There are a variety of different ground systems available for use today. Each one has its pluses and minuses but they all ultimately have the same goal of providing a low resistance electrical path to the earth. Three different styles of ground systems are commonly found with signal equipment.
The simplest grounding system is the solid ground rod. They can be normally be found in six and eight foot lengths and were normally associated with signal shelters. The design is simple, just a single solid metal rod with a driving head on the top of it and a thumbscrew coupling on the driving head for the ground strap. When I was a young private I learned the important lesson of first removing the thumb screw while you were driving the ground rod into the dirt (or you were very likely going to sheer it off) and to tape two tent stakes around the head of your sledge hammer to protect the handle from being damaged due to repeated misses (these things can get a pretty good shake going when you first start to drive them in).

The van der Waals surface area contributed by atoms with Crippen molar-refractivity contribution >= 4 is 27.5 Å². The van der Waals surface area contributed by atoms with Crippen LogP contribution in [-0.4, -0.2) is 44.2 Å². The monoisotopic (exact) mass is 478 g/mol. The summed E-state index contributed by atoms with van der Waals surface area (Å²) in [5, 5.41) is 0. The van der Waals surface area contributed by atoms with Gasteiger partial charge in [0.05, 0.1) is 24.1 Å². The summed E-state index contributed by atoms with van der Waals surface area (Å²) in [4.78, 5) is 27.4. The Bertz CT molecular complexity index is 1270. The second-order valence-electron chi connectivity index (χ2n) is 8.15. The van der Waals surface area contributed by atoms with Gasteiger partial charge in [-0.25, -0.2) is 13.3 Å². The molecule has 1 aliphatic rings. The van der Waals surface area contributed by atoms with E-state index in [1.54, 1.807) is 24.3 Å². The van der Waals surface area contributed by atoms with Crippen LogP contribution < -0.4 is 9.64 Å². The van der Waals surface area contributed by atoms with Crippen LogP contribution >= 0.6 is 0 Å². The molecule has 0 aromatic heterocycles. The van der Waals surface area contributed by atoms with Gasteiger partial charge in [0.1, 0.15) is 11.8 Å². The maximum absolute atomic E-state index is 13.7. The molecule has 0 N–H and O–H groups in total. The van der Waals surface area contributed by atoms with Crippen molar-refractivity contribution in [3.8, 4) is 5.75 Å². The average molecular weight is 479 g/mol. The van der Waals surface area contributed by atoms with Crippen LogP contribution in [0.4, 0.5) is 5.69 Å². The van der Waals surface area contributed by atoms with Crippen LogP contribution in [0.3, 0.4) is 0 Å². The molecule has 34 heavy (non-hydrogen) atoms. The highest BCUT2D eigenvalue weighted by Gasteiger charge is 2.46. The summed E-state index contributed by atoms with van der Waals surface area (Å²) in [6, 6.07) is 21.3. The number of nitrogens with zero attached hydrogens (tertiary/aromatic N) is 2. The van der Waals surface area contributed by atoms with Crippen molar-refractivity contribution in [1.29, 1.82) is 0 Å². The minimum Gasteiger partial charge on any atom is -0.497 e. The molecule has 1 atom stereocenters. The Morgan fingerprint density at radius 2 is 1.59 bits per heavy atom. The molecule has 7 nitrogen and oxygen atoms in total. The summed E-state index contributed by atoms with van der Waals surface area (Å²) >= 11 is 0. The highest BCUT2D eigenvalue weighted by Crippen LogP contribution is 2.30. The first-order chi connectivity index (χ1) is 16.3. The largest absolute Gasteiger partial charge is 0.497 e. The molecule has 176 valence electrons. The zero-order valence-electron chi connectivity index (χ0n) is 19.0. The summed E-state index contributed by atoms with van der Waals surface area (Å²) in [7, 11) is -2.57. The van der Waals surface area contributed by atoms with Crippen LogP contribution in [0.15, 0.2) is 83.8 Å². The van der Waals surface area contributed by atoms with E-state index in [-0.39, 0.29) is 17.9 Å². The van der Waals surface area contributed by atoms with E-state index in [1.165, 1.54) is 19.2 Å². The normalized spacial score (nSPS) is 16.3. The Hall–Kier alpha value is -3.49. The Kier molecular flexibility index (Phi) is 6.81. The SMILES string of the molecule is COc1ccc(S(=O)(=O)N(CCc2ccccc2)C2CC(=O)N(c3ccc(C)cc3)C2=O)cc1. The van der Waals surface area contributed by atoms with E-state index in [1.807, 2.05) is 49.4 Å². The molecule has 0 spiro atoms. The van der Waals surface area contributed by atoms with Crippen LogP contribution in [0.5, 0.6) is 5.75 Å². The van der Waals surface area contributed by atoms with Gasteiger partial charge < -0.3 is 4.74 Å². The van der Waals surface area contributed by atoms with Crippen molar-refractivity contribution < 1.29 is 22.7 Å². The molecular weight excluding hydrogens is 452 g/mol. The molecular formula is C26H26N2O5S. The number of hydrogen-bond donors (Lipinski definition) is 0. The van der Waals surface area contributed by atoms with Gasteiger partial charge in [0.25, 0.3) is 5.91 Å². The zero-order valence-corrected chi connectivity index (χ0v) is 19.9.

The next kind of ground rod is the multi section ground rod. In my experience, these are often found with generator sets. It consists of multiple sections of ground rod that are able to be coupled together to create a rod of various lengths with the ultimate goal of getting a rod long enough to hit moist soil. For these it is important to use the supplied slide hammer and strike plate instead of a normal sledge hammer or it is likely you will strip the threads of the coupler and be unable to remove it.